The building and its gardens, planned by architect Charles-Henri Petersen, were inaugurated on 1 September 1829. Closecall… Since every rose has its thorn, a shambles of financial problems soon forced the management to privilege the commerce of plants. Fair trade? The didactic and scientific vocation of the gardens seemed threatened from its very start. Thankfully, the State assumed its responsibility and acquired grounds and building in 1870. For a while at least, this would guarantee the panorama, scientific vocation and public esplanade of the Botanique. This was its golden age and would go on for a good 50 years.
Inexorably, the city is on the move. No rest for the wicked. Very soon, the exiguity of the site drives into a dead end. Particularly since the between two wars seems to be the ideal time for new projects.
The creation of a northsouth train junction for instance… and the dead end becomes martyrdom. In 1939, the Jardin Botanique as such is forced to immigrate and settle in Meise’s Bouchout domain while the war already rages at the doors of Belgium.
As was to be expected, nothing stops progress. That is, a progress that is born of the minds of deciders and entrepreneurs who are too happy to pinpoint successes that will sometimes turn their heads... And that leave us raging mad, angry, disappointed, incredulous, powerless. The repercussions of the Second World War will further reduce the quaint horticultural testimony of the town centre. The development of the ring and the creation of the Boulevard Saint-Lazare slice the gardens in two parts. Still, this is not the deathblow.
In 1979, the French Community of Belgium takes over. The good old Botanique has another lifespan. One that is completely different.
FROM 1984 TO TODAY
How can a scientific tool be transformed into a concert hall that must respond to the standards of soundproofing and safety of public areas?
The site being listed, the outside of the building will be preserved, intact.
Inside, the specificity of each room will be respected in harmony with the demands of a renovation programme. The Centre Culturel du Communauté Française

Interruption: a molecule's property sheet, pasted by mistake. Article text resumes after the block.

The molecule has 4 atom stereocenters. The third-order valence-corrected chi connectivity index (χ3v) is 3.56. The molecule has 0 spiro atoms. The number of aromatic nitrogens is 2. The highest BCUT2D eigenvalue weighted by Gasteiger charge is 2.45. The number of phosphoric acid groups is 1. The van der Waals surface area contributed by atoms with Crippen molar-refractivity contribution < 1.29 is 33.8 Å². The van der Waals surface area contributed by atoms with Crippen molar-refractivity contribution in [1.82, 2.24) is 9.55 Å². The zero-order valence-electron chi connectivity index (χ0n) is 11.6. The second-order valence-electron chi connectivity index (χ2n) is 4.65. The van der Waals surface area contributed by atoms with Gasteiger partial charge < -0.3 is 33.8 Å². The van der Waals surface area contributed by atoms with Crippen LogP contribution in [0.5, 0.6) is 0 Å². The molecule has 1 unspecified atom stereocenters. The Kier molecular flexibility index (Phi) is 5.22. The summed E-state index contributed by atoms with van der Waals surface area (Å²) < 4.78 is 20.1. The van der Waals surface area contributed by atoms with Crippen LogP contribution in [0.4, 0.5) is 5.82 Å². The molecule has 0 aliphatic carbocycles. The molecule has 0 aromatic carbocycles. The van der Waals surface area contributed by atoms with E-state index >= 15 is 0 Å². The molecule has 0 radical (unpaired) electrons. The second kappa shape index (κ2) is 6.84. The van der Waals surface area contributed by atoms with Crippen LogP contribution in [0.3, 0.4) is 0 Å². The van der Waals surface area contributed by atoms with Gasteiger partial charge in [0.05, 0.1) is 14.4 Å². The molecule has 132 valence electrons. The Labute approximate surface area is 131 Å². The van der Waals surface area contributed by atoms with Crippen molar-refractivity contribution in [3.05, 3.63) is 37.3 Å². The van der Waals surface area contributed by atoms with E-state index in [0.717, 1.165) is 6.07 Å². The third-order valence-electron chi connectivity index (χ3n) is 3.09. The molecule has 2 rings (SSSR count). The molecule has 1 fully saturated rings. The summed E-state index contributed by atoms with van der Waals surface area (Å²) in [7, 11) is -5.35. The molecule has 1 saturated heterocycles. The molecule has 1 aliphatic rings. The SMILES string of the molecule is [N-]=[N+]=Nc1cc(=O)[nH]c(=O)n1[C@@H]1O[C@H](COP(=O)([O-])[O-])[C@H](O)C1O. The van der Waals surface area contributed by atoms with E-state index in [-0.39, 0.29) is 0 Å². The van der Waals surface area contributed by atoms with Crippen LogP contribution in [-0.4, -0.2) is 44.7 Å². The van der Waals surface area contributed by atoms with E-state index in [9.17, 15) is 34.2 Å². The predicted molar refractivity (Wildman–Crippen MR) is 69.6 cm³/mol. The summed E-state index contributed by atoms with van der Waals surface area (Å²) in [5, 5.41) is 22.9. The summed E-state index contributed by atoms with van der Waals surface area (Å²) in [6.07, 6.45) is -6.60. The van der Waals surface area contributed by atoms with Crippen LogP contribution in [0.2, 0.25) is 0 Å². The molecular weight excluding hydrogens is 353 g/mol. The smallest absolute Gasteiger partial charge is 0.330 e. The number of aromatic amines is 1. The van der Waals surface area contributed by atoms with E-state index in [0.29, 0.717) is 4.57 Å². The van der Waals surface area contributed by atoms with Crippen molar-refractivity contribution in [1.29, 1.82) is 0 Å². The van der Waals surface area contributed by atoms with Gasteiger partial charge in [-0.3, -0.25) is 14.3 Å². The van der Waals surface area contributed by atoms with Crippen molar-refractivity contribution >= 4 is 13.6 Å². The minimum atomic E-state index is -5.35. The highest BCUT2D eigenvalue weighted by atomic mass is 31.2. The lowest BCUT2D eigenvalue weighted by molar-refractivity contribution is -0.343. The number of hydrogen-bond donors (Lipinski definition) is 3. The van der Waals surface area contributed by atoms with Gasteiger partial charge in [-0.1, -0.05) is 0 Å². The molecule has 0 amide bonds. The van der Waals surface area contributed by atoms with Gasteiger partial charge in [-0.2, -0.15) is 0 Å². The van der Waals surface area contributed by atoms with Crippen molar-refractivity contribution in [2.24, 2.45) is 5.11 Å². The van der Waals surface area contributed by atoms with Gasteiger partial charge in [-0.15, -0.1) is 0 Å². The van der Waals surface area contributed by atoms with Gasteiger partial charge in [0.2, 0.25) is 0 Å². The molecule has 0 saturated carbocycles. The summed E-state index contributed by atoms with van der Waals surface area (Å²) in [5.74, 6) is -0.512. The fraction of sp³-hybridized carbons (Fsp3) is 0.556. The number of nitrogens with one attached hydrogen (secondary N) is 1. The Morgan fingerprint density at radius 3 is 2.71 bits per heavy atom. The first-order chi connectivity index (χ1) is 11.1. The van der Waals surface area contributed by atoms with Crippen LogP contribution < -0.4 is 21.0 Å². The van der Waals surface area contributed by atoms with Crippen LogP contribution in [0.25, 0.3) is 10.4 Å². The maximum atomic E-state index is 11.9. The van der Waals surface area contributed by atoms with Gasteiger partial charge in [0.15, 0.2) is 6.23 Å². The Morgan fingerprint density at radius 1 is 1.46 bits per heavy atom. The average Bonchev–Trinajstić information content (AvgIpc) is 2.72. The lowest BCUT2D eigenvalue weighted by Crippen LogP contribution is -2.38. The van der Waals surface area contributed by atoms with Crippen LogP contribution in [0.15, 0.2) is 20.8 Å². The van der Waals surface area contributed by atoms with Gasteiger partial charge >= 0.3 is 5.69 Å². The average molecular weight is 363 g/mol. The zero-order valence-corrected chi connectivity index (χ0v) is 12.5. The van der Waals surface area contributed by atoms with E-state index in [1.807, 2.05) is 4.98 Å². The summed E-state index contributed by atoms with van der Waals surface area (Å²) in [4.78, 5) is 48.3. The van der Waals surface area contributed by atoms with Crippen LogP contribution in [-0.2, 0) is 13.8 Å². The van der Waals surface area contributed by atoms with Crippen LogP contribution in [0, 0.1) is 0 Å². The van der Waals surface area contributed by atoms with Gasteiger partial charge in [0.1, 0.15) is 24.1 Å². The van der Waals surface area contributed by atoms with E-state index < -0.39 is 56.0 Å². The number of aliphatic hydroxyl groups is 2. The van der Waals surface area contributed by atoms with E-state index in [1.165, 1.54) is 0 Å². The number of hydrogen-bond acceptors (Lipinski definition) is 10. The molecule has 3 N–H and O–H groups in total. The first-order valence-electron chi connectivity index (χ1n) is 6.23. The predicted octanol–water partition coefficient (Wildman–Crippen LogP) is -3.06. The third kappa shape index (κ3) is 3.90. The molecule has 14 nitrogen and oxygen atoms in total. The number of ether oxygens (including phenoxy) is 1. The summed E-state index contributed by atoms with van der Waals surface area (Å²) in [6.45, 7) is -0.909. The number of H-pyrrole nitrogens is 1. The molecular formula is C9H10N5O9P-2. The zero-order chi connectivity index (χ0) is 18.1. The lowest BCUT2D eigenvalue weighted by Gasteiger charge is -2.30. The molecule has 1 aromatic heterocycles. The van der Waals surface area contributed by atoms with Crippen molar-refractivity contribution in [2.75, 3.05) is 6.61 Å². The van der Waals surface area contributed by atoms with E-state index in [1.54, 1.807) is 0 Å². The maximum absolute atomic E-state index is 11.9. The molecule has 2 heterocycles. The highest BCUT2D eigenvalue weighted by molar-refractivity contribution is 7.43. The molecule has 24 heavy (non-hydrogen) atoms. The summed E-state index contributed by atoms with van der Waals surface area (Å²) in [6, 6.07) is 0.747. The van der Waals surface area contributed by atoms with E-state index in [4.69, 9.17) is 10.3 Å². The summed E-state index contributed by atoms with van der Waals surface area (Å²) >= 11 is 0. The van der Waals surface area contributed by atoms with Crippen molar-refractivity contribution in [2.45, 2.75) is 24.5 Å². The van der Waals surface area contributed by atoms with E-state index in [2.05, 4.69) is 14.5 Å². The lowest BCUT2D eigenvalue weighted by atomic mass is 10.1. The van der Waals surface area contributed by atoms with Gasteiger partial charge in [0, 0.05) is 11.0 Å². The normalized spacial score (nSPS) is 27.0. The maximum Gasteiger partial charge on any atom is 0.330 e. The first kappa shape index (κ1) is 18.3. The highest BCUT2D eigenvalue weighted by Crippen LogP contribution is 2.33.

• 1988-1990: music and cinema festival Eté Botanique, followed by Le Botanique fait sa rentrée and, in September 1995, the first edition of the Nuits Botanique
• Choice exhibitions: Félicien Rops (1985) retrospective, Topor (1989), the inventive genius of Nadar (1995), the graphic Botanique is inaugurated on 24 January 1984. From its very first day, it emerges as the privileged place for meetings and exchanges between artists from Brussels, Wallonia and elsewhere. In its early days, the diversity of activities comes first: the arts, theatre, music, cinema, and dance.
• 1986: first Festival de Chanson en works of poet Henri Michaux (1995), the subversive creativity of Jean Dubuffet (1996), photographs of the Magnum Agency (1993 and 2001), the creative profusion around René Magritte (1997), Henri Cartier-Bresson’s mythical photographs (1998)… and, more recently, hangings by Bettina Rheims, Elliott Erwitt, « Blow Up », Michel Vanden Eeckhoudt, « Le Congo en marche », « Chaplin et les images »…
• Cutting edge music programming in the mid-nineties: Oasis, dEUS, The Smashing Pumpkins or Jeff Buckley…
With such a plethora of activities, the Botanique can only specialize: music and graphic arts will come first! This by no means neglects other areas of creation. In parallel, the Botanique opens to joint productions and collaborations with specialized partners: theatre, dance, cinema, and spectacles for a younger audience complete its bill.
At the dawn of the millennium, the Botanique takes over the Cirque Royal, renovating it into a polyvalent and modern hall capable of hosting every type of show imaginable. Its 2000 seats hall is an ideal setting for confirmed artists and attracts a much wider audience.
Today, the Cirque Royal has taken its independence, but remains the privileged partner of the Botanique.